The CLASS Act guarantees a low premium to individuals whose income falls below the poverty line, as well as employed students who are less than twenty two years of age. This low-income premium starts at $5 per month and can be indexed upward for each year after 2012. Taking this lower premium into account results in increased premiums for enrollees above the poverty threshold, because their premiums must subsidize the difference between the low-income premium and the actuarially fair premium. The model allows the user to specify an income level different than the poverty line for eligibility for the low-income premium. If this level is set higher than the amount required to be eligible for the CLASS program, then no one would qualify for the low-income premium.
March 2009 CPS data were used to determine the proportion of workers who fall below the poverty line and the model sets the participation percent for the low-income population by age as input parameters. The premium adjustment to account for the low-income subsidy is calculated on an aggregate basis (i.e., across all ages) with all unsubsidized policyholders having their premiums increased by the same percent. The model first calculates the present value of the total shortfall for the low-income policyholders by accumulating the difference between the PVCohortBenefit and the PVCohortIncome (assuming a $5 initial premium) across all years of birth. After also accumulating the present value of the total benefits for the above poverty threshold participants across all years of birth the premium adjustment is calculated as follows:
PremiumAdjustment = (PVShortfallTotal + PVBenefitsTotalAbove) / PVBenefitsTotalAbove
The calculated preliminary premiums for all issue ages are multiplied by this Premium Adjustment Factor to determine the actuarially balanced premiums for the above poverty population including the low-income subsidy.
Premiums with Periodic Cash Benefit and Death Benefit
To calculate premiums when modeling a periodic cash benefit or death benefit that is a function of the premium, the present value of the benefit is calculated as a percentage of the present value of the total cohort premium payments (i.e., cohort income). This factor is then applied in the denominator of the premium calculation in a manner similar to that for the percent of premium administrative expense load as follows:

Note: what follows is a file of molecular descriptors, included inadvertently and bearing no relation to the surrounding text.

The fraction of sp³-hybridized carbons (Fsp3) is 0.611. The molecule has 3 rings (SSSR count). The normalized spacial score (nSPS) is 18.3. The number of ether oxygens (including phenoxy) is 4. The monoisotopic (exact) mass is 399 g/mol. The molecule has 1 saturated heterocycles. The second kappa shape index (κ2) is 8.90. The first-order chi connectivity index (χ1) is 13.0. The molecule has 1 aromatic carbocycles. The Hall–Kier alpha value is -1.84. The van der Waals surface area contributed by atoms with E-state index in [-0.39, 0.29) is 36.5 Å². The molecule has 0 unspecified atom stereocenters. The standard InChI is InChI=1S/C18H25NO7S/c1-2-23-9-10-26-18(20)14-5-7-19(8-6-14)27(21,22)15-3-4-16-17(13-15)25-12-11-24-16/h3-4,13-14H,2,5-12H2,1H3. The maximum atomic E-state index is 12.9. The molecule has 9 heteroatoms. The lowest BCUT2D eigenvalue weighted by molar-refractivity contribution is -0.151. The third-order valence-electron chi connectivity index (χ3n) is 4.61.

CashBenefitFactor = pvCashBenefit/pvCohortIncome
DeathBenefitFactor = pvDeathBenefit/pvCohortIncome
Premium = PVCohortBenefit / (0.97 * (1-CashBenefitFactor-DeathBenefitFactor)*PVCohortIncome)
In this way, the premiums are increased to account for the additional benefits being paid for the cash benefit and/or death benefit. These benefits can be modeled independently or concurrently.
Premiums for Initial Issue Year by Issue Age
The premium calculation starts by projecting the cash flow separately for each issue age from the age at issue until the end of life. Cash flow includes premium payments, nursing home and home health care benefit payments, and expenses. Premiums are calculated so that the present value of premiums is equal to the present value of benefits and expenses for each issue age separately. The premium calculation can be characterized as being on a closed-group basis until everyone in the group has died. This is the actuarially accepted practice for individually equitable premiums (as opposed to premiums with built-in cross subsidies) for policies sold on a voluntary basis. Premiums calculated in this manner do not rely on premiums from future purchasers to support the benefit payments to past purchasers, as is done for social insurance programs such as Social Security and Medicare.
Premiums for All Issue Years by Issue Age
The premiums obtained for the initial issue year are projected to all other issue years using the CPI-U. These premiums are used in the simulation of the long-term care program over the specified time period. The premiums are the basis for calculating the fund balance over the length of the simulation.